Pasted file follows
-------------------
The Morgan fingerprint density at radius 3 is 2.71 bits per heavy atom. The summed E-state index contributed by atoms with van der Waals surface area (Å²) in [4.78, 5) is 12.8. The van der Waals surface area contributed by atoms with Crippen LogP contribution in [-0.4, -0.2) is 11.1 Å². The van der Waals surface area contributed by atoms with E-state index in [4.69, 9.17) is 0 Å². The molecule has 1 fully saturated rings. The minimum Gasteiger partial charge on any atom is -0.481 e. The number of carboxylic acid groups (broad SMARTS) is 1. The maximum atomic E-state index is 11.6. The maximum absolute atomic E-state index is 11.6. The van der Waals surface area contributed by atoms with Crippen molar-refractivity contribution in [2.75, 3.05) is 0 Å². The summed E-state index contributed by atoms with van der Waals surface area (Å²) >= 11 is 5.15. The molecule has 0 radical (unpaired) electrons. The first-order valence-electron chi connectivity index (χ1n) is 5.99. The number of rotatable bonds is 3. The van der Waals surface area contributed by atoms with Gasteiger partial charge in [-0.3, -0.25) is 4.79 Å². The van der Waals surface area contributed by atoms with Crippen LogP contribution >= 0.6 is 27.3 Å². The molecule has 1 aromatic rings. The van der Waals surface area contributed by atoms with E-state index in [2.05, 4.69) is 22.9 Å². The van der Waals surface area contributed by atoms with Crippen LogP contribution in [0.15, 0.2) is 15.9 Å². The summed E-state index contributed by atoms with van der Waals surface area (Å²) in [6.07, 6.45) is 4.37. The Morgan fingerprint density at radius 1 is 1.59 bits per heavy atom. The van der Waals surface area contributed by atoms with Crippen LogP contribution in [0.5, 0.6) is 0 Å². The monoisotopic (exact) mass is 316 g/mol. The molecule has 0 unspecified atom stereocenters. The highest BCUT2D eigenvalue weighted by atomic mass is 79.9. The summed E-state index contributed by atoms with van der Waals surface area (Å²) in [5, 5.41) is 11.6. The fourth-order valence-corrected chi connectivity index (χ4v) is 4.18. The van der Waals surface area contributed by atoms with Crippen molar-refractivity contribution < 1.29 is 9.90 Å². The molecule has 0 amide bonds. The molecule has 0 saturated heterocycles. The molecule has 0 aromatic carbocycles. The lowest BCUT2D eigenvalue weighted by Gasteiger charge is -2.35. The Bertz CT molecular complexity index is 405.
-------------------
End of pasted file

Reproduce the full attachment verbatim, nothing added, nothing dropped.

The Morgan fingerprint density at radius 3 is 2.71 bits per heavy atom. The summed E-state index contributed by atoms with van der Waals surface area (Å²) in [4.78, 5) is 12.8. The van der Waals surface area contributed by atoms with Crippen LogP contribution in [-0.4, -0.2) is 11.1 Å². The van der Waals surface area contributed by atoms with E-state index in [4.69, 9.17) is 0 Å². The molecule has 1 fully saturated rings. The minimum Gasteiger partial charge on any atom is -0.481 e. The number of carboxylic acid groups (broad SMARTS) is 1. The maximum atomic E-state index is 11.6. The maximum absolute atomic E-state index is 11.6. The van der Waals surface area contributed by atoms with Crippen molar-refractivity contribution in [2.75, 3.05) is 0 Å². The summed E-state index contributed by atoms with van der Waals surface area (Å²) >= 11 is 5.15. The molecule has 0 radical (unpaired) electrons. The first-order valence-electron chi connectivity index (χ1n) is 5.99. The number of rotatable bonds is 3. The van der Waals surface area contributed by atoms with Gasteiger partial charge in [-0.3, -0.25) is 4.79 Å². The van der Waals surface area contributed by atoms with Crippen LogP contribution >= 0.6 is 27.3 Å². The molecule has 1 aromatic rings. The van der Waals surface area contributed by atoms with E-state index in [2.05, 4.69) is 22.9 Å². The van der Waals surface area contributed by atoms with Crippen LogP contribution in [0.15, 0.2) is 15.9 Å². The summed E-state index contributed by atoms with van der Waals surface area (Å²) in [6.07, 6.45) is 4.37. The Morgan fingerprint density at radius 1 is 1.59 bits per heavy atom. The van der Waals surface area contributed by atoms with Crippen LogP contribution in [0.5, 0.6) is 0 Å². The monoisotopic (exact) mass is 316 g/mol. The molecule has 0 unspecified atom stereocenters. The highest BCUT2D eigenvalue weighted by atomic mass is 79.9. The summed E-state index contributed by atoms with van der Waals surface area (Å²) in [5, 5.41) is 11.6. The fourth-order valence-corrected chi connectivity index (χ4v) is 4.18. The van der Waals surface area contributed by atoms with Crippen molar-refractivity contribution < 1.29 is 9.90 Å². The molecule has 0 amide bonds. The molecule has 0 saturated heterocycles. The molecule has 0 aromatic carbocycles. The lowest BCUT2D eigenvalue weighted by Gasteiger charge is -2.35. The Bertz CT molecular complexity index is 405.